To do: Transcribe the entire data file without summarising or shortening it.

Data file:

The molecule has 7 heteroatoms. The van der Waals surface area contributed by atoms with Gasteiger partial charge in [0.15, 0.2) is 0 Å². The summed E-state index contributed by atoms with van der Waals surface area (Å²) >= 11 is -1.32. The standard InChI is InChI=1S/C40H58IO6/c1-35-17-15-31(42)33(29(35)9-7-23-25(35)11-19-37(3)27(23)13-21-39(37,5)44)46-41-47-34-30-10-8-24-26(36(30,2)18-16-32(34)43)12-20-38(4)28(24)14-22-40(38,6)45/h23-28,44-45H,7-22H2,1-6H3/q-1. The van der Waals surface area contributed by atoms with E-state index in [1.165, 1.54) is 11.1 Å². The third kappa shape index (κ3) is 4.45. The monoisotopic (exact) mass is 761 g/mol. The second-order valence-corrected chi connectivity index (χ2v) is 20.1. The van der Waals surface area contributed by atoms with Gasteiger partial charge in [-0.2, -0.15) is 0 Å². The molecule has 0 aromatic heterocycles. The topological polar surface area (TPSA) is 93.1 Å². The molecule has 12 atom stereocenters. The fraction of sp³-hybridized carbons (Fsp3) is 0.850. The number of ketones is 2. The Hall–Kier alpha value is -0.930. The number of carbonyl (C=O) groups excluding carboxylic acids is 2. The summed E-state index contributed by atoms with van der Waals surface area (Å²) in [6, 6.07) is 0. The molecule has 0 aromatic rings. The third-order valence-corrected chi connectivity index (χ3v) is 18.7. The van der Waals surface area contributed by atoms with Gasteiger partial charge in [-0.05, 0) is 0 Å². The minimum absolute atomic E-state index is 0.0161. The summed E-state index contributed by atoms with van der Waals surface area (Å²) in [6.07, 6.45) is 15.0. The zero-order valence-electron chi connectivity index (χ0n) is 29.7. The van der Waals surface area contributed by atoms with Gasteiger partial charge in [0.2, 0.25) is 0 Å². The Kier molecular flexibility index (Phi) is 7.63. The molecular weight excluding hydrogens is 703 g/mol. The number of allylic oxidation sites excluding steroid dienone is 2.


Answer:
The molecule has 7 heteroatoms. The van der Waals surface area contributed by atoms with Gasteiger partial charge in [0.15, 0.2) is 0 Å². The summed E-state index contributed by atoms with van der Waals surface area (Å²) >= 11 is -1.32. The standard InChI is InChI=1S/C40H58IO6/c1-35-17-15-31(42)33(29(35)9-7-23-25(35)11-19-37(3)27(23)13-21-39(37,5)44)46-41-47-34-30-10-8-24-26(36(30,2)18-16-32(34)43)12-20-38(4)28(24)14-22-40(38,6)45/h23-28,44-45H,7-22H2,1-6H3/q-1. The van der Waals surface area contributed by atoms with E-state index in [1.165, 1.54) is 11.1 Å². The third kappa shape index (κ3) is 4.45. The monoisotopic (exact) mass is 761 g/mol. The second-order valence-corrected chi connectivity index (χ2v) is 20.1. The van der Waals surface area contributed by atoms with Gasteiger partial charge in [-0.2, -0.15) is 0 Å². The molecule has 0 aromatic heterocycles. The topological polar surface area (TPSA) is 93.1 Å². The molecule has 12 atom stereocenters. The fraction of sp³-hybridized carbons (Fsp3) is 0.850. The number of ketones is 2. The Hall–Kier alpha value is -0.930. The number of carbonyl (C=O) groups excluding carboxylic acids is 2. The summed E-state index contributed by atoms with van der Waals surface area (Å²) in [6, 6.07) is 0. The molecule has 0 aromatic rings. The third-order valence-corrected chi connectivity index (χ3v) is 18.7. The van der Waals surface area contributed by atoms with Gasteiger partial charge in [-0.05, 0) is 0 Å². The minimum absolute atomic E-state index is 0.0161. The summed E-state index contributed by atoms with van der Waals surface area (Å²) in [6.07, 6.45) is 15.0. The zero-order valence-electron chi connectivity index (χ0n) is 29.7. The van der Waals surface area contributed by atoms with Gasteiger partial charge in [0.2, 0.25) is 0 Å². The Kier molecular flexibility index (Phi) is 7.63. The molecular weight excluding hydrogens is 703 g/mol. The number of allylic oxidation sites excluding steroid dienone is 2.